Research, Scholarly and Creative Activities, and Discovery (RSCAD) News
November 19, 2015
The weekly RSCAD newsletter provides the latest research news, funding opportunities and academic trends.
K-State in the News
11/16/15 Houston Chronicle
Over-pumping of the High Plains Aquifer beyond its recharge rate peaked overall in 2006, while aquifer's rate of depletion in the portion underlying Kansas reached its high point in 2010, a study released Monday shows. The Kansas State University study also projected the aquifer's use would decrease by about half over the next 100 years.
There are only two diseases that humans have wiped from the face of the earth. One is smallpox. The other one, you may not have heard of. It's a cattle disease called rinderpest. Even the name sounds scary. It's German for "cattle plague." It was once one of the most fearsome diseases on the planet. In Europe, centuries ago, "it was feared as much as the Black Death," says Keith Hamilton, executive director of international programs at Kansas State University's College of Veterinary Medicine. That's because when cattle herds died, people lost meat, milk and the animal power they needed to plow their fields.
11/10/15 Lawrence Journal-World
Four faculty members from two universities in Kansas were honored Tuesday with what Kansas University describes as the state’s most prestigious recognition for scholarly excellence: the Higuchi-KU Endowment Research Achievement Awards. ... The awards recognize exceptional long-term research accomplishments of faculty at Kansas Board of Regents universities, according to a news release from KU. Each award includes a citation and $10,000 for ongoing research efforts.
This year's recipients were Michael Wehmeyer, Ross and Marianna Beach Professor of Special Education, KU; Paulette Spencer, Deane E. Ackers Distinguished Professor of Mechanical Engineering, KU; David Nualart, Black-Babcock Distinguished Professor of Mathematics, KU; and Stephen Welch, professor of agronomy, Kansas State University.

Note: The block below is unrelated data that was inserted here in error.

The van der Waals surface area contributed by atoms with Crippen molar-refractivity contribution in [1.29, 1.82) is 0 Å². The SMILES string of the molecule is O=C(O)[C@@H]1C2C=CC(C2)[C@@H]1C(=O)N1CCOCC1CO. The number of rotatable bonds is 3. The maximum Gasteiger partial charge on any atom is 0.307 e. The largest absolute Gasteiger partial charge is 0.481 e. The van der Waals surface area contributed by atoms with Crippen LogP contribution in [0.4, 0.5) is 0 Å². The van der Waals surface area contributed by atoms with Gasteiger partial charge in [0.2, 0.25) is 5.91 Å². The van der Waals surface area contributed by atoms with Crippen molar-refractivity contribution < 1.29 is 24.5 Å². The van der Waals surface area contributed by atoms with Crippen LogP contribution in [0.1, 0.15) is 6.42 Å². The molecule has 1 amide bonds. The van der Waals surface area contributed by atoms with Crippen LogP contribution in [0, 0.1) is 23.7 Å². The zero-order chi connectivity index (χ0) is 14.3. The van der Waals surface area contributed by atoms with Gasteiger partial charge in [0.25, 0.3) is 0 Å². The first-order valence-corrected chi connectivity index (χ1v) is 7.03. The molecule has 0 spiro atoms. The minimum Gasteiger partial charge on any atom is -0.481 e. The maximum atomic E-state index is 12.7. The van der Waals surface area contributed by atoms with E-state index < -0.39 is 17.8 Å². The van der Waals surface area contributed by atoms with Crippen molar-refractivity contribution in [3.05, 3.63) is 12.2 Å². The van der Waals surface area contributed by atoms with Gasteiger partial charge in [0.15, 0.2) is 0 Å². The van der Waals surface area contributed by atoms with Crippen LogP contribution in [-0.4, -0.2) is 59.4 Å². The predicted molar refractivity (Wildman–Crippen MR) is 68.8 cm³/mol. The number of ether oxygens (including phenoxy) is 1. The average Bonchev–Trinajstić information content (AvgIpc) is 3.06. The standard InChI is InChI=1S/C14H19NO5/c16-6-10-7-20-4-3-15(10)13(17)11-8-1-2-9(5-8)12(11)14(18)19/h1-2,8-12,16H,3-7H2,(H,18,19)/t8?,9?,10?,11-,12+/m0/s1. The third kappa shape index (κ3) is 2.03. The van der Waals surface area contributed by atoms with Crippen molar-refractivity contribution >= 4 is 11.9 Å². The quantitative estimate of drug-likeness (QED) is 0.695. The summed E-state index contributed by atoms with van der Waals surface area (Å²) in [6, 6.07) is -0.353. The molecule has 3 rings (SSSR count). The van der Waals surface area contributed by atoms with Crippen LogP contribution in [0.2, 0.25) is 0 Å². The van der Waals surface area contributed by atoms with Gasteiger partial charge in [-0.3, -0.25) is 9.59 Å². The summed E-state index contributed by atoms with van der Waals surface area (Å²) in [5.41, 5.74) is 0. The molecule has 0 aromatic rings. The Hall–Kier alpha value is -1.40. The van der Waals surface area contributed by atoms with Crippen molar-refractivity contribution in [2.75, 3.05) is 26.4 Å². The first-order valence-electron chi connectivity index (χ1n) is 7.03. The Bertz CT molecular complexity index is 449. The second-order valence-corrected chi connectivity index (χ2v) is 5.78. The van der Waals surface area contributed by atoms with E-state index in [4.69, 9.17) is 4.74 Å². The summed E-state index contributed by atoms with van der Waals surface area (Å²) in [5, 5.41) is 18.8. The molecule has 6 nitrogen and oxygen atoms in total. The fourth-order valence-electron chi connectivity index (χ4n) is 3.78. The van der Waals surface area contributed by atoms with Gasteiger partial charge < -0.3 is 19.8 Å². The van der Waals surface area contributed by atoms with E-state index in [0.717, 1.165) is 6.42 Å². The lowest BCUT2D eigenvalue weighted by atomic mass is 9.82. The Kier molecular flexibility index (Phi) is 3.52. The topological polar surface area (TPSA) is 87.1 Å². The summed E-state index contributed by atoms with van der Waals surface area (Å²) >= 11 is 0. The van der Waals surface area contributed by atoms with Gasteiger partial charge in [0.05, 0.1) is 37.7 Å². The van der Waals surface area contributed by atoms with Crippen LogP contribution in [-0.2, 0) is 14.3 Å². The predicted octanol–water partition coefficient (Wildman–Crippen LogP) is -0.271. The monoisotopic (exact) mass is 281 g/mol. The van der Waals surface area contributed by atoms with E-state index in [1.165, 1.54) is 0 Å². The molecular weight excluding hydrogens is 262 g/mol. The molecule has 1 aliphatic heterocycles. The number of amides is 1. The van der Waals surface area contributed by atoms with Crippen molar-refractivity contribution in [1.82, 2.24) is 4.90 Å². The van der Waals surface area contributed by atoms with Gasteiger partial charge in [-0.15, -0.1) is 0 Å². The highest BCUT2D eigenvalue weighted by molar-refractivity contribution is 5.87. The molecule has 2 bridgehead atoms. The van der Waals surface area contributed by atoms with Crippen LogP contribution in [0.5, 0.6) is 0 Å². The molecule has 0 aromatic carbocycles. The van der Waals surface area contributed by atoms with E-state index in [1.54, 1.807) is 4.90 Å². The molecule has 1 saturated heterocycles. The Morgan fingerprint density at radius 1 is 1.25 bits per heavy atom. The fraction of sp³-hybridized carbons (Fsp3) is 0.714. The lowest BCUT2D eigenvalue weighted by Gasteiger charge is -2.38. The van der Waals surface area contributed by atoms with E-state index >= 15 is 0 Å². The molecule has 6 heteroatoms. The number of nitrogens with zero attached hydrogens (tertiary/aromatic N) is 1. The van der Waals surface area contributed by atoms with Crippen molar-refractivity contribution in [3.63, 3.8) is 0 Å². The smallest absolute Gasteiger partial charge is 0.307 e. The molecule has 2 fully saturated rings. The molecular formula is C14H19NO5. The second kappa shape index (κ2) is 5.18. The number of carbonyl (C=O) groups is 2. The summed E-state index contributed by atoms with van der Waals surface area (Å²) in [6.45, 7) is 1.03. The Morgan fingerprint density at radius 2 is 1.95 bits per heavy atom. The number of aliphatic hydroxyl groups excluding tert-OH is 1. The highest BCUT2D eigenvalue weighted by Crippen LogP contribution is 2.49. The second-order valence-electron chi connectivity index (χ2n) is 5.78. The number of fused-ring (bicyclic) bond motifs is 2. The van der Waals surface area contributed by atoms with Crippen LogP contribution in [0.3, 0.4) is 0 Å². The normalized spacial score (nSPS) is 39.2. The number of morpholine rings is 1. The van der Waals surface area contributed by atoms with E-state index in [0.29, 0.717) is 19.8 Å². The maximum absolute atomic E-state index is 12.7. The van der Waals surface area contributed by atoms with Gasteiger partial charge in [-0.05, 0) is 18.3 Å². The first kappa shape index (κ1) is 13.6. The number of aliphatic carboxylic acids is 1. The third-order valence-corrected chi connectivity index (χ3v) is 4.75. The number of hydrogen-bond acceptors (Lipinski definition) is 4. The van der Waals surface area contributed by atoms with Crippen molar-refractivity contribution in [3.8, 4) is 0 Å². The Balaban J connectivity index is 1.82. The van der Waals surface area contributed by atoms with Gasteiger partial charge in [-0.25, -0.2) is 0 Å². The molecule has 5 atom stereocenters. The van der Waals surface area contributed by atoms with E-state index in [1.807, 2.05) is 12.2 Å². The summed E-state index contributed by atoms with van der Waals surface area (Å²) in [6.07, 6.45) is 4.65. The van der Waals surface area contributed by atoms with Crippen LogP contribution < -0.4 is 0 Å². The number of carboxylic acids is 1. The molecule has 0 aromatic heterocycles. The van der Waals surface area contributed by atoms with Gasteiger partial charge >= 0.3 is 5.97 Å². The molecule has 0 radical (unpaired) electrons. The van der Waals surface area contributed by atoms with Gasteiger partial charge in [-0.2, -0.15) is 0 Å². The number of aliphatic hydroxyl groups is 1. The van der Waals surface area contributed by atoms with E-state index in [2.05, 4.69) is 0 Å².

In human nutrition, amino acids are considered the good guys. As the building blocks for protein, they are a key ingredient in improving muscle. Similarly, Kansas State University researchers have been learning more about how adding amino acids to swine feed helps improve animal muscle safely while reducing producer's costs and a farm's environmental impact. "It's an area that people have worked on for a lot of years and we are continuing to refine the use of amino acids in swine feed through our research program," said Mike Tokach, Kansas State University distinguished professor of animal sciences and industry.
A Kansas State University researcher is creating a better biological picture of river systems across North America and Asia. Walter Dodds, university distinguished professor of biology, is part of a collaborative five-year, $4.2 million National Science Foundation project to better understand how climate change affects river systems. The research team — which includes more than 11 researchers from more than nine institutions — wants to study how changes in precipitation and temperature as well as human activities influence river systems in the U.S. and Mongolia.
From Our Peers
Researchers at North Carolina State University and the Chinese Academy of Sciences have developed a technique to make titanium stronger without sacrificing any of the metal's ductility — a combination that no one has achieved before. The researchers believe the technique could also be used for other metals, and the advance has potential applications for creating more energy-efficient vehicles.
Researchers at North Carolina State University have used computational modelling to shed light on precisely how charged gold nanoparticles influence the structure of DNA and RNA — which may lead to new techniques for manipulating these genetic materials.
11/10/15 Yahoo! Parenting